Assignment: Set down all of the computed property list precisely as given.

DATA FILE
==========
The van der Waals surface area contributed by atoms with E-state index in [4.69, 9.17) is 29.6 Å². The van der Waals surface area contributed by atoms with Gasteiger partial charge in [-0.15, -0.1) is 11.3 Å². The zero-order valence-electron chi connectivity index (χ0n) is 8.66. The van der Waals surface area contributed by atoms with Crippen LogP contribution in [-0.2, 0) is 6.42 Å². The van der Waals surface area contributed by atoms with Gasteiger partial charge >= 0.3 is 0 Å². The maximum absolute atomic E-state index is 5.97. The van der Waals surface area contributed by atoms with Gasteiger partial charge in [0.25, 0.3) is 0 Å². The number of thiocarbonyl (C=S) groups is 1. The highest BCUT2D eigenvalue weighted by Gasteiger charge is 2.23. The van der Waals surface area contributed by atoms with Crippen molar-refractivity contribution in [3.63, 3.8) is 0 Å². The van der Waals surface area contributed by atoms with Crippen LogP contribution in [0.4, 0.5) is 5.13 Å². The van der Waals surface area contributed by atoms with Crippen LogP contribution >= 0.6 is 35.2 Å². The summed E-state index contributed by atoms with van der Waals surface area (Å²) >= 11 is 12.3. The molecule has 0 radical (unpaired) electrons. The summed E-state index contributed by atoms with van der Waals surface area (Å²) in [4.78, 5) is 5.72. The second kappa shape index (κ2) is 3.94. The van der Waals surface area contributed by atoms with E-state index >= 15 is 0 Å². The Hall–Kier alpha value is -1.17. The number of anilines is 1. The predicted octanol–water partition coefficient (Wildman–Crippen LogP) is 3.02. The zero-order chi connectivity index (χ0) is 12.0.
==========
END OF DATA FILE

The van der Waals surface area contributed by atoms with E-state index in [4.69, 9.17) is 29.6 Å². The van der Waals surface area contributed by atoms with Gasteiger partial charge in [-0.15, -0.1) is 11.3 Å². The zero-order valence-electron chi connectivity index (χ0n) is 8.66. The van der Waals surface area contributed by atoms with Crippen LogP contribution in [-0.2, 0) is 6.42 Å². The van der Waals surface area contributed by atoms with Gasteiger partial charge >= 0.3 is 0 Å². The maximum absolute atomic E-state index is 5.97. The van der Waals surface area contributed by atoms with Gasteiger partial charge in [0.25, 0.3) is 0 Å². The number of thiocarbonyl (C=S) groups is 1. The highest BCUT2D eigenvalue weighted by Gasteiger charge is 2.23. The van der Waals surface area contributed by atoms with Crippen molar-refractivity contribution in [3.63, 3.8) is 0 Å². The van der Waals surface area contributed by atoms with Crippen LogP contribution in [0.4, 0.5) is 5.13 Å². The van der Waals surface area contributed by atoms with Crippen LogP contribution >= 0.6 is 35.2 Å². The summed E-state index contributed by atoms with van der Waals surface area (Å²) >= 11 is 12.3. The molecule has 0 radical (unpaired) electrons. The summed E-state index contributed by atoms with van der Waals surface area (Å²) in [4.78, 5) is 5.72. The second kappa shape index (κ2) is 3.94. The van der Waals surface area contributed by atoms with E-state index >= 15 is 0 Å². The Hall–Kier alpha value is -1.17. The number of anilines is 1. The predicted octanol–water partition coefficient (Wildman–Crippen LogP) is 3.02. The zero-order chi connectivity index (χ0) is 12.0.